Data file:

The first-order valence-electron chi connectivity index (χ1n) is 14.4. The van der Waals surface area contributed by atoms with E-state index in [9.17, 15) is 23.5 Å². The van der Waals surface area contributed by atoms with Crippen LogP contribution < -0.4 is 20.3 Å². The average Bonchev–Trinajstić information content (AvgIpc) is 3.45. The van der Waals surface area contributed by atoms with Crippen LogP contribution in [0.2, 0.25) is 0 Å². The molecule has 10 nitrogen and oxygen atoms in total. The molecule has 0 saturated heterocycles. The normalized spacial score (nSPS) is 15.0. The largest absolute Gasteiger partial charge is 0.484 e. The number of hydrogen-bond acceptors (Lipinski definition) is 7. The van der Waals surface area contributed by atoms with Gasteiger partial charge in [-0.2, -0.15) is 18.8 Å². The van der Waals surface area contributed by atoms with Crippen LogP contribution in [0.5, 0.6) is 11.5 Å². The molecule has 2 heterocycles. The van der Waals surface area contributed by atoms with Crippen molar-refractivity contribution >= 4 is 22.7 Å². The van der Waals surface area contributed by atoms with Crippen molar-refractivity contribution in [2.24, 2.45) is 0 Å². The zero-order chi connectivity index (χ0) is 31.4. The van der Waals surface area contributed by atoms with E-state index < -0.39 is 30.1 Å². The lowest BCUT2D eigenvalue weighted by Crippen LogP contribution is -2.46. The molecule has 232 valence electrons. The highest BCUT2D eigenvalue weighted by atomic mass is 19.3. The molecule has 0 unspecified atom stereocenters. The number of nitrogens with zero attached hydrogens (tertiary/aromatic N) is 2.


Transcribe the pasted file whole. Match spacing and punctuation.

The first-order valence-electron chi connectivity index (χ1n) is 14.4. The van der Waals surface area contributed by atoms with E-state index in [9.17, 15) is 23.5 Å². The van der Waals surface area contributed by atoms with Crippen LogP contribution < -0.4 is 20.3 Å². The average Bonchev–Trinajstić information content (AvgIpc) is 3.45. The van der Waals surface area contributed by atoms with Crippen LogP contribution in [0.2, 0.25) is 0 Å². The molecule has 10 nitrogen and oxygen atoms in total. The molecule has 0 saturated heterocycles. The normalized spacial score (nSPS) is 15.0. The largest absolute Gasteiger partial charge is 0.484 e. The number of hydrogen-bond acceptors (Lipinski definition) is 7. The van der Waals surface area contributed by atoms with Gasteiger partial charge in [-0.2, -0.15) is 18.8 Å². The van der Waals surface area contributed by atoms with Crippen LogP contribution in [0.5, 0.6) is 11.5 Å². The molecule has 2 heterocycles. The van der Waals surface area contributed by atoms with Crippen molar-refractivity contribution >= 4 is 22.7 Å². The van der Waals surface area contributed by atoms with Crippen molar-refractivity contribution in [2.24, 2.45) is 0 Å². The zero-order chi connectivity index (χ0) is 31.4. The van der Waals surface area contributed by atoms with E-state index < -0.39 is 30.1 Å². The lowest BCUT2D eigenvalue weighted by Crippen LogP contribution is -2.46. The molecule has 232 valence electrons. The highest BCUT2D eigenvalue weighted by atomic mass is 19.3. The molecule has 0 unspecified atom stereocenters. The number of nitrogens with zero attached hydrogens (tertiary/aromatic N) is 2.